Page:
Mind Capsule

Mind Capsule

Independent release, 2005


REVIEW BY: Bruce Rusk


I get a lot of indie discs in the mail from artists, PR folks and the happy little elves at DV Mission Control. Actually, I get far too many -- more than I could ever review. Of those, I get far too many that should never have been recorded.

As each little stack of indie offerings come across my desk I pick them up carefully with a pair of tongs and let the dog sniff them, peek at the liner notes, slap them around a little, sniff them myself and then play 'em. And yet I remain employed and married.

Usually if I get to track two and it’s not making me ill or bored, I’ll let it play on through. Sometimes the first track tells it all. Sometimes that first 30 seconds sells me, or tells me I’ll never play it again. my_heart_sings_the_harmony_web_ad_alt_250

And sometimes it blows me away. When the self-titled release by NY trio Mind Capsule hit my stereo, it did just that.

Mind Capsule is an instrumental album of amazing depth and complexity. Dark, moody grooves that sometimes echo Pink Floyd or latter-day King Crimson at their trippiest share space with hints of industrial metal and jazz that pepper the songs in just the right places. Super-saturated guitars weave in and out of dense rhythmic pulses in a hypnotic snake dance that can soothe or energize, depending on your mood.

Don’t get the impression that this is mere ambient sound or repetitious electronica. There is a very organic feel to this album due to the prevalence of the guitars, and in spite of the occasional drum loops. The composition is crisp and complex and deserves more than a passing listen to understand its many layers. Dense, surging melodies ebb and flow. Trip-hop beats give way to lush swells of rich, earthy guitar chords. Musical genres and boundaries are transcended on every track of this excellent disc.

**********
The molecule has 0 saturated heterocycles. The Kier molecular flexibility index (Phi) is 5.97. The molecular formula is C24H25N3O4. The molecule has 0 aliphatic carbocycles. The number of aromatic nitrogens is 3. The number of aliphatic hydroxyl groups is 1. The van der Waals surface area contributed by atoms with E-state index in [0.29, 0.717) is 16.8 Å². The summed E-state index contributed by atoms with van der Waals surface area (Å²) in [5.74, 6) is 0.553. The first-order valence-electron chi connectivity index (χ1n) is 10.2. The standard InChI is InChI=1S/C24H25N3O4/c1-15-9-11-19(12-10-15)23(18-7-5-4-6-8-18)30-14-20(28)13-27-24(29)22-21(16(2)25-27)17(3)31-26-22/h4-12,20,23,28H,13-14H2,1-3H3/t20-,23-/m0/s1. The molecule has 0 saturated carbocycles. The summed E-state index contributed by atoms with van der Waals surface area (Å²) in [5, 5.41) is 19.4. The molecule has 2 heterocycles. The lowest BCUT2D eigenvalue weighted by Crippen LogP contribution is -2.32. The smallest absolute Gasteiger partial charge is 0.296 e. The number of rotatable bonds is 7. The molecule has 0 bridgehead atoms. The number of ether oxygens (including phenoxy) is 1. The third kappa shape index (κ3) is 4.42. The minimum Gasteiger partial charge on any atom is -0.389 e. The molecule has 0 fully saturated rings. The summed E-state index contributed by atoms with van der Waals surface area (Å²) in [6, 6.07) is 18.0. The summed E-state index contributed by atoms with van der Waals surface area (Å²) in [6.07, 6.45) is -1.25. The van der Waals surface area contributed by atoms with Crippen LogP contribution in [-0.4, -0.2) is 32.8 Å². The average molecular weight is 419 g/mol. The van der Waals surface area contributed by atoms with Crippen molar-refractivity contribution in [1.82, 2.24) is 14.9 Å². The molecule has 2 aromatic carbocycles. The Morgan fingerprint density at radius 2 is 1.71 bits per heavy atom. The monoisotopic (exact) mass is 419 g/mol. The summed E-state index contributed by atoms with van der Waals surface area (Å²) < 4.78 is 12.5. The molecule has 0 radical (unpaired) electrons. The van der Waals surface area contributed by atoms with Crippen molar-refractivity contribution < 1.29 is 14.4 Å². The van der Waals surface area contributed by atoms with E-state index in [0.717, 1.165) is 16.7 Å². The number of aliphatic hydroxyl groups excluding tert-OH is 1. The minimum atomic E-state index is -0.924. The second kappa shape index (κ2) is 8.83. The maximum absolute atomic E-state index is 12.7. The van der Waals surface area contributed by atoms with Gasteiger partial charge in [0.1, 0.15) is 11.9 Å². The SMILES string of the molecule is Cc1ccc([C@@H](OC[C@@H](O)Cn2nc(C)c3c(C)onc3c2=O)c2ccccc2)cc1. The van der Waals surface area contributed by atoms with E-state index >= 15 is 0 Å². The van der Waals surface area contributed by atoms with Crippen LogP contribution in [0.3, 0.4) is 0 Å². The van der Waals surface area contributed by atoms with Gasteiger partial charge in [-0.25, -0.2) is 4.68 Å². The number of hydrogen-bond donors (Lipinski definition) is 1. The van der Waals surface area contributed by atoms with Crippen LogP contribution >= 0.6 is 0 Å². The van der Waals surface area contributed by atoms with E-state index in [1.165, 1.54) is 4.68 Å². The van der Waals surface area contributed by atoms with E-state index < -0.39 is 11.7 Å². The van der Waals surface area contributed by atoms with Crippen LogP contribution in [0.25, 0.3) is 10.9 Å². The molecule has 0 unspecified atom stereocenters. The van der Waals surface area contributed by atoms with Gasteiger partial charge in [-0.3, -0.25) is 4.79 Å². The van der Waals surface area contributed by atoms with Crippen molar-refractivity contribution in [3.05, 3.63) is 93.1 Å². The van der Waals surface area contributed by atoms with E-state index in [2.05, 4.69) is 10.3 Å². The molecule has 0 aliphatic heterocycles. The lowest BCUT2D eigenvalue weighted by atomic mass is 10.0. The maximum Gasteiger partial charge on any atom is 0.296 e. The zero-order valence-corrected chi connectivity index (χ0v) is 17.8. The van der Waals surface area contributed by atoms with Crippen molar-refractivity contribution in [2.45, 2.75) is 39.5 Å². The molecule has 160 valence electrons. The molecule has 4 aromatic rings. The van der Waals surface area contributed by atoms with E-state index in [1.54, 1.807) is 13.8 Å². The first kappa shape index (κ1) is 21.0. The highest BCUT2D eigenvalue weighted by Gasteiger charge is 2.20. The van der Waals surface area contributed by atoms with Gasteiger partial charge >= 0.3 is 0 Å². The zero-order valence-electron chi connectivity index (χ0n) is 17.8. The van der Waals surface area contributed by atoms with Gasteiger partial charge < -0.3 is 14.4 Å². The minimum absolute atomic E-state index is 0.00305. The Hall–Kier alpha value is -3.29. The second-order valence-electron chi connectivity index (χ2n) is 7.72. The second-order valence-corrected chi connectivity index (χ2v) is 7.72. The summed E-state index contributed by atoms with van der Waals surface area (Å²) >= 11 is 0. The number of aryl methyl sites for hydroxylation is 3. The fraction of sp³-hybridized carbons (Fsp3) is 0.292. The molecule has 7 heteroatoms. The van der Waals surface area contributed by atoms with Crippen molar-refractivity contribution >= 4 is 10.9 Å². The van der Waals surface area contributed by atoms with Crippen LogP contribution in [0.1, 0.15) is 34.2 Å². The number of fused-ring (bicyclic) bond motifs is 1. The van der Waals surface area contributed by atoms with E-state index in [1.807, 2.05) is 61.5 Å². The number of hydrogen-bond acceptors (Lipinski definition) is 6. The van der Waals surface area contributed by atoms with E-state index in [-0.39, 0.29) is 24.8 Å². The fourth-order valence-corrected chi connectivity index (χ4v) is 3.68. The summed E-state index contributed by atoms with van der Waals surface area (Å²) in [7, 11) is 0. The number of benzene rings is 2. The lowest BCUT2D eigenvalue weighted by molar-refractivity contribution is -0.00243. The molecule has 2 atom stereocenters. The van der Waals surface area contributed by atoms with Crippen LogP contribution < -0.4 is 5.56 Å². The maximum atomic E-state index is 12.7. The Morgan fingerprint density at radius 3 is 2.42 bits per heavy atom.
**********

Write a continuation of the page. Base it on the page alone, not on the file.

There is a strong feeling of cohesion and a sense that the individual tracks on the disc belong together, but they are each individually diverse and bear their own unique sonic signature. The opening “Submersible” starts out with a cool, smoky beat while the guitars surge up with a metallic moan, slowly building and rising from a melancholy sigh to a demanding crescendo. It's a very spacey trip, in contrast to the jazzy beat and 70s funk guitar of “Transmit.”

Each track has a perfect place in this disc. “Clockwork” infuses a brooding, slower groove with industrial metal riffs and some hair-raising feedback. The rich sonic depth and sense of texture is complemented by lush production.

I have fallen in love with this disc, and am salivating over the arrival of their second release, which is just where a band should be after you discover them.

Rating: A

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